Father did not answer at once, but Tommy knew by the pressure of his hand that he was proud that his son had offered. Finally Father quietly said, “I’ll help you gather pine boughs to put on the ground so your bed won’t sink into the mud.”

Tommy was glad when they had enough pine boughs, because it was difficult to cut them in the stinging rain. Over these pine boughs he and his father put the folded tent, leaving enough of it free on each side to pull over the bedroll so Tommy would not get wet.

When the bed was ready, Tommy crawled into it. At first it was frightening to be alone in the storm. Never had he heard such loud thunder, and the lightning flashes were so close that he could see small fires appear in the tops of the trees where lightning had hit. Even though he knew the heavy rain would soon put them out, Tommy was afraid. What if the lightning should strike the wagon where the others are sleeping? he asked himself. He wanted to call out to his father for comfort, but he didn’t want anyone to know that he was afraid.

I’ll ask Heavenly Father to help me, he said to himself. And he did. Tommy almost expected his prayer to be answered by the thunder and lightning stopping. Instead it was answered by Tommy not being afraid any more.

Then Tommy began to enjoy the storm. It was almost as if giant fireworks were everywhere. Instead of wanting to go to sleep, he wanted to stay awake so he would not miss any of it. But since the storm lasted all night, Tommy’s eyes finally closed. He did not open them again until he felt water lapping at his feet and discovered that the little creek beside which they had camped had become a raging torrent during the night.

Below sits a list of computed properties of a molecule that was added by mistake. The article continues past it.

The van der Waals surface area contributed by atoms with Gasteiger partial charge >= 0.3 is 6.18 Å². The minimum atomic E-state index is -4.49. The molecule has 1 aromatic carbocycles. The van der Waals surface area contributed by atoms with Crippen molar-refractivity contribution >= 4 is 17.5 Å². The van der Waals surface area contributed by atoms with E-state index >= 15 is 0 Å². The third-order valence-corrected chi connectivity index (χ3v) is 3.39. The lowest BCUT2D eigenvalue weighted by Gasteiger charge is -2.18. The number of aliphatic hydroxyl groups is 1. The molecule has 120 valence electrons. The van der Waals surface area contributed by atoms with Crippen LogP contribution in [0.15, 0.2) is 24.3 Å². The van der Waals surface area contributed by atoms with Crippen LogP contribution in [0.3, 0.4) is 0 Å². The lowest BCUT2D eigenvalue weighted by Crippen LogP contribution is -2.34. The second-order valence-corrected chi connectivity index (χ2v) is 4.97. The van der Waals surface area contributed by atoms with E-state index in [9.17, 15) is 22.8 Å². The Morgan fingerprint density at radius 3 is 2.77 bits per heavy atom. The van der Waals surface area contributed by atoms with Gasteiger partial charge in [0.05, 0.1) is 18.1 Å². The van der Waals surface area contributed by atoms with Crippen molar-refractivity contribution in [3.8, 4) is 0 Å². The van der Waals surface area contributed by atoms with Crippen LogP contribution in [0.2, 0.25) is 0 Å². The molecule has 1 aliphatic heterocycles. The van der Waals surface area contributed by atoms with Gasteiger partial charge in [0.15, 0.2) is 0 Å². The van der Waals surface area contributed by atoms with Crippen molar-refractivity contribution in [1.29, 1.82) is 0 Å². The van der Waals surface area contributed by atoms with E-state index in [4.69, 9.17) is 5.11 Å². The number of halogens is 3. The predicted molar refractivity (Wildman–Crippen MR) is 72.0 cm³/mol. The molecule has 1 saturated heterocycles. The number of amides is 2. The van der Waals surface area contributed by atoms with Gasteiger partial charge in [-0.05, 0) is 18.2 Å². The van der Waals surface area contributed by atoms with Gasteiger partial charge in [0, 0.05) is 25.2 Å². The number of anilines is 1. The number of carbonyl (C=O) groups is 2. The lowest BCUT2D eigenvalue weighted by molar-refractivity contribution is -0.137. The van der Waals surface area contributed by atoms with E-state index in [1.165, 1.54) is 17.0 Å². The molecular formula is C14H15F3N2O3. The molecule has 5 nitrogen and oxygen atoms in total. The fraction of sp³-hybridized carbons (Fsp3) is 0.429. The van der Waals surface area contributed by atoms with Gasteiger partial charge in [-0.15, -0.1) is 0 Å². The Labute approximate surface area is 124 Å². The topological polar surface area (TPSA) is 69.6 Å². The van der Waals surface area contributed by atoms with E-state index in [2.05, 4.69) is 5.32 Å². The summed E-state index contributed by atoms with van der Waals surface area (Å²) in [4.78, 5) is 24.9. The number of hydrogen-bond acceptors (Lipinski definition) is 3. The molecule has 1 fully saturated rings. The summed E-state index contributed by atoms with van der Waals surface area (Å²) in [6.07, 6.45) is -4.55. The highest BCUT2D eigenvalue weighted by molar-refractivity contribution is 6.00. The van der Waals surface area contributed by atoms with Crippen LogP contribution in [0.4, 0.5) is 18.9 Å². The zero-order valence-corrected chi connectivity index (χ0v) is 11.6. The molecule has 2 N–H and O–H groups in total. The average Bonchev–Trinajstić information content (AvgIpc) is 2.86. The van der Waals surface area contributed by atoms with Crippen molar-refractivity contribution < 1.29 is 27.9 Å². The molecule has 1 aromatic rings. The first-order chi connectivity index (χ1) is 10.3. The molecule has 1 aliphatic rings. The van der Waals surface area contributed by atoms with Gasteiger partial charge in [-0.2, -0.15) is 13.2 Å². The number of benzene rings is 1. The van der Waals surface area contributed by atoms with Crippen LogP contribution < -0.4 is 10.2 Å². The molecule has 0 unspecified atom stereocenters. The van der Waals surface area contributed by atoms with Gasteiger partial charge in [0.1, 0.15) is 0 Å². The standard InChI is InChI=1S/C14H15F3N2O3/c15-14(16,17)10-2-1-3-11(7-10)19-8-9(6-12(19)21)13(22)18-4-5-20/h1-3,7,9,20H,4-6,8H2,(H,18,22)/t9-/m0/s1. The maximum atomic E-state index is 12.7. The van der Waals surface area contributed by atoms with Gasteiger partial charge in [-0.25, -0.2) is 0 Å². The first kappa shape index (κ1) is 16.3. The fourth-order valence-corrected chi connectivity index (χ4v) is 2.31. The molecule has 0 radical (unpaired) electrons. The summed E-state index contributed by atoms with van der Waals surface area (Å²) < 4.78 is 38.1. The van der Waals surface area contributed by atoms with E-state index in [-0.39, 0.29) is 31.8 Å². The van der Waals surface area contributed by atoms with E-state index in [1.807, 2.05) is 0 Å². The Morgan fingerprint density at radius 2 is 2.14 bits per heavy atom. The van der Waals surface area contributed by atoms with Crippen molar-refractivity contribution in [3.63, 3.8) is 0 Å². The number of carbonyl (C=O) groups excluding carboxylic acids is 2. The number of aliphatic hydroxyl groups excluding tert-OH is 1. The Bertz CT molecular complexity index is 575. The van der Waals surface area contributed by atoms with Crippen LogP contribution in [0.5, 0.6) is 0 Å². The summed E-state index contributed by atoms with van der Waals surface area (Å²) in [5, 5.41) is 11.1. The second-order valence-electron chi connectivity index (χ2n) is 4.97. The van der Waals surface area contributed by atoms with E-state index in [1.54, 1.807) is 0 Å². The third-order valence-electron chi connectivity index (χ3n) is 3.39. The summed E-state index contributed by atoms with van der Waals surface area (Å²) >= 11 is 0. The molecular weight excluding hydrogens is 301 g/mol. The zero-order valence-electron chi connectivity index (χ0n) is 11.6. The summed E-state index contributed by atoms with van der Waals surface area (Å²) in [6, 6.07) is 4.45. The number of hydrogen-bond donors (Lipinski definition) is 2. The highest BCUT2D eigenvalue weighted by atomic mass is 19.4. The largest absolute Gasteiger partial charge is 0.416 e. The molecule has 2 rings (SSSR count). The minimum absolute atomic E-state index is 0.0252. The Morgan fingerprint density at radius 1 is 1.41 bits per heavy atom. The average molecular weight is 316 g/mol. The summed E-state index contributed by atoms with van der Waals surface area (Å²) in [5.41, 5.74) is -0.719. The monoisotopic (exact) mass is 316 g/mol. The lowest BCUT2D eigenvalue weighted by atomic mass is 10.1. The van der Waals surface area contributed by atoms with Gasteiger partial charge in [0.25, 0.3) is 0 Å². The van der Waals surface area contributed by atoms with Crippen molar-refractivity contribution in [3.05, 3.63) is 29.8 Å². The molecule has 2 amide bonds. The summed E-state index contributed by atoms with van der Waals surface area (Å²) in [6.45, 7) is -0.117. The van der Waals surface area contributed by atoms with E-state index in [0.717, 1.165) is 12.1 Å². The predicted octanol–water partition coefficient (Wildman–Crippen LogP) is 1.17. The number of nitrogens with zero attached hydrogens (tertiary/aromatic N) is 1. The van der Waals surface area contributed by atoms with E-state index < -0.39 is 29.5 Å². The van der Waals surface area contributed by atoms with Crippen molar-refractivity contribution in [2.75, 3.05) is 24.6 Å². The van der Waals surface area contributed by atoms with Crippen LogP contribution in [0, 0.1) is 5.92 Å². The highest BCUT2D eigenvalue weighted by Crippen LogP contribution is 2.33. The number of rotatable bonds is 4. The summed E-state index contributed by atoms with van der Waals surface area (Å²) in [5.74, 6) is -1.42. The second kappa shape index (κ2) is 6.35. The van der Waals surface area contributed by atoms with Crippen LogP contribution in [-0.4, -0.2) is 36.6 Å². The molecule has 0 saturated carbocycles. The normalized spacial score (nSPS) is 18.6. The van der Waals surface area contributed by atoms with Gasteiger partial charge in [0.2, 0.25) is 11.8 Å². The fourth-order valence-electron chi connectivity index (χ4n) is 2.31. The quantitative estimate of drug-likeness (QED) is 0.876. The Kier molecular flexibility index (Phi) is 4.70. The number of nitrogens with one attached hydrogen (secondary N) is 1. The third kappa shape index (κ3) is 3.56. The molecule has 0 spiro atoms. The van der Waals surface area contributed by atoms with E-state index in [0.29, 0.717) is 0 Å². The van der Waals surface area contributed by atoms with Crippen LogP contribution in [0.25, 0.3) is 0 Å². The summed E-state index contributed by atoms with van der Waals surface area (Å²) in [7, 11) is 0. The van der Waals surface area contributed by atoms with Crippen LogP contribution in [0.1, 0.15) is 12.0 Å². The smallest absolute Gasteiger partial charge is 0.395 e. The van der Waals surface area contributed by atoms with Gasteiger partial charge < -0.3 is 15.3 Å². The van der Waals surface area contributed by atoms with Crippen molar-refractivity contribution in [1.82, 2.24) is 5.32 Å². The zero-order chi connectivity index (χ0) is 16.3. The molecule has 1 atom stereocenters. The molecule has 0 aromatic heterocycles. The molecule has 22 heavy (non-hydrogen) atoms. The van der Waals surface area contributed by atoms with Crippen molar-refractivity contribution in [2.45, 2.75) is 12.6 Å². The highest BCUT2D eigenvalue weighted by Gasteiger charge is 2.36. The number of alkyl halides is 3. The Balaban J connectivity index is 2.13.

Excitedly Tommy called out to his father, “The creek has overflowed and the back wheels of the wagon are standing in the water!”

Tommy’s father was out of the wagon in an instant. When he saw the situation, he helped Tommy pull the bed out from under the wagon and then hitched up both teams of oxen to pull the wagon out of the water. The ground was so slippery the oxen could not get a foothold.

“We will have to build a corduroy road,” said Tommy’s father.

To do this, Tommy and his father cut down many trees. They trimmed off the limbs and laid the poles side by side, close to and in front of the wagon; then with willows they bound each log tightly to the next one so they would not roll. When this was finished, they packed tough grass and pine needles on top of the poles so the oxen’s hoofs could not slip into the cracks.

Finally they coaxed the frightened oxen up onto the corduroy road and hitched them to the wagon. Father spoke to the oxen in a soothing tone, “Steady now, pull together.”

The oxen did pull together. The heavy wagon wheels rolled out of the mud, onto the tough grass, over the corduroy road, and up onto the road that the Camp of Israel would be traveling that day.

Tommy shouted, “Hooray!” and he could see by the look on his mother’s face that she was proud of her two “men.”

[illustrations] Illustrated by Scott Snow